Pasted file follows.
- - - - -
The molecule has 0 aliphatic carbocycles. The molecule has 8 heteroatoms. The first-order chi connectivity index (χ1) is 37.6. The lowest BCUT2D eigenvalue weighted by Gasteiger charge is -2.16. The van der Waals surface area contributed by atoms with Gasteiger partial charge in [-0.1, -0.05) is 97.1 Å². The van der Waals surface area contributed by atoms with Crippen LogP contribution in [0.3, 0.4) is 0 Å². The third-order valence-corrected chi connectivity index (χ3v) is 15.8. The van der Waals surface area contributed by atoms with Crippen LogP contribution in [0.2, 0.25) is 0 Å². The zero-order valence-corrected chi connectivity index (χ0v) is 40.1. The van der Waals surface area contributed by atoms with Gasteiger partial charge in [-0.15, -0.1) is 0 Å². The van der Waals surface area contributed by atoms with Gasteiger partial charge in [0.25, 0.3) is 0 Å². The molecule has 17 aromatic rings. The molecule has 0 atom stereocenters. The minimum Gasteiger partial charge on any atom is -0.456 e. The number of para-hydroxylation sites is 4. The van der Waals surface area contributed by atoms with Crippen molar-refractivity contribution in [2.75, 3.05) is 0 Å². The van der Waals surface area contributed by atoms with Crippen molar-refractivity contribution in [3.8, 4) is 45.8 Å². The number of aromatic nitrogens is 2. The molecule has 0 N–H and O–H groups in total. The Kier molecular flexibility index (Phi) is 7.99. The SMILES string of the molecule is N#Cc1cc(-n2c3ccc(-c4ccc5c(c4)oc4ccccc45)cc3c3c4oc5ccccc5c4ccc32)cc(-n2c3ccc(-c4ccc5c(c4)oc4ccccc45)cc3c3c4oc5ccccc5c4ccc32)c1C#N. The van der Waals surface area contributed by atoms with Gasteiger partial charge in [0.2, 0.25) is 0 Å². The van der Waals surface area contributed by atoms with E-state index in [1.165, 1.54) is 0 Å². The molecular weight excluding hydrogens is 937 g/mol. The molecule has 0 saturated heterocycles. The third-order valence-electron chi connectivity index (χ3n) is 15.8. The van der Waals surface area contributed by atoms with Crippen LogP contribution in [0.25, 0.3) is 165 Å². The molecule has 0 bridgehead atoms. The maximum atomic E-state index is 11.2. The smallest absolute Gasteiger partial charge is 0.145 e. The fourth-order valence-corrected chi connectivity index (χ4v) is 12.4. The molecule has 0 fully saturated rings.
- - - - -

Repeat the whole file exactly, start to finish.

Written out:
The molecule has 0 aliphatic carbocycles. The molecule has 8 heteroatoms. The first-order chi connectivity index (χ1) is 37.6. The lowest BCUT2D eigenvalue weighted by Gasteiger charge is -2.16. The van der Waals surface area contributed by atoms with Gasteiger partial charge in [-0.1, -0.05) is 97.1 Å². The van der Waals surface area contributed by atoms with Crippen LogP contribution in [0.3, 0.4) is 0 Å². The third-order valence-corrected chi connectivity index (χ3v) is 15.8. The van der Waals surface area contributed by atoms with Crippen LogP contribution in [0.2, 0.25) is 0 Å². The zero-order valence-corrected chi connectivity index (χ0v) is 40.1. The van der Waals surface area contributed by atoms with Gasteiger partial charge in [-0.15, -0.1) is 0 Å². The van der Waals surface area contributed by atoms with Gasteiger partial charge in [0.25, 0.3) is 0 Å². The molecule has 17 aromatic rings. The molecule has 0 atom stereocenters. The minimum Gasteiger partial charge on any atom is -0.456 e. The number of para-hydroxylation sites is 4. The van der Waals surface area contributed by atoms with Crippen molar-refractivity contribution in [2.75, 3.05) is 0 Å². The van der Waals surface area contributed by atoms with Crippen molar-refractivity contribution in [3.8, 4) is 45.8 Å². The number of aromatic nitrogens is 2. The molecule has 0 N–H and O–H groups in total. The Kier molecular flexibility index (Phi) is 7.99. The SMILES string of the molecule is N#Cc1cc(-n2c3ccc(-c4ccc5c(c4)oc4ccccc45)cc3c3c4oc5ccccc5c4ccc32)cc(-n2c3ccc(-c4ccc5c(c4)oc4ccccc45)cc3c3c4oc5ccccc5c4ccc32)c1C#N. The van der Waals surface area contributed by atoms with Gasteiger partial charge in [0.2, 0.25) is 0 Å². The van der Waals surface area contributed by atoms with E-state index in [1.165, 1.54) is 0 Å². The molecular weight excluding hydrogens is 937 g/mol. The molecule has 0 saturated heterocycles. The third-order valence-electron chi connectivity index (χ3n) is 15.8. The van der Waals surface area contributed by atoms with Crippen LogP contribution in [0.25, 0.3) is 165 Å². The molecule has 0 bridgehead atoms. The maximum atomic E-state index is 11.2. The smallest absolute Gasteiger partial charge is 0.145 e. The fourth-order valence-corrected chi connectivity index (χ4v) is 12.4. The molecule has 0 fully saturated rings.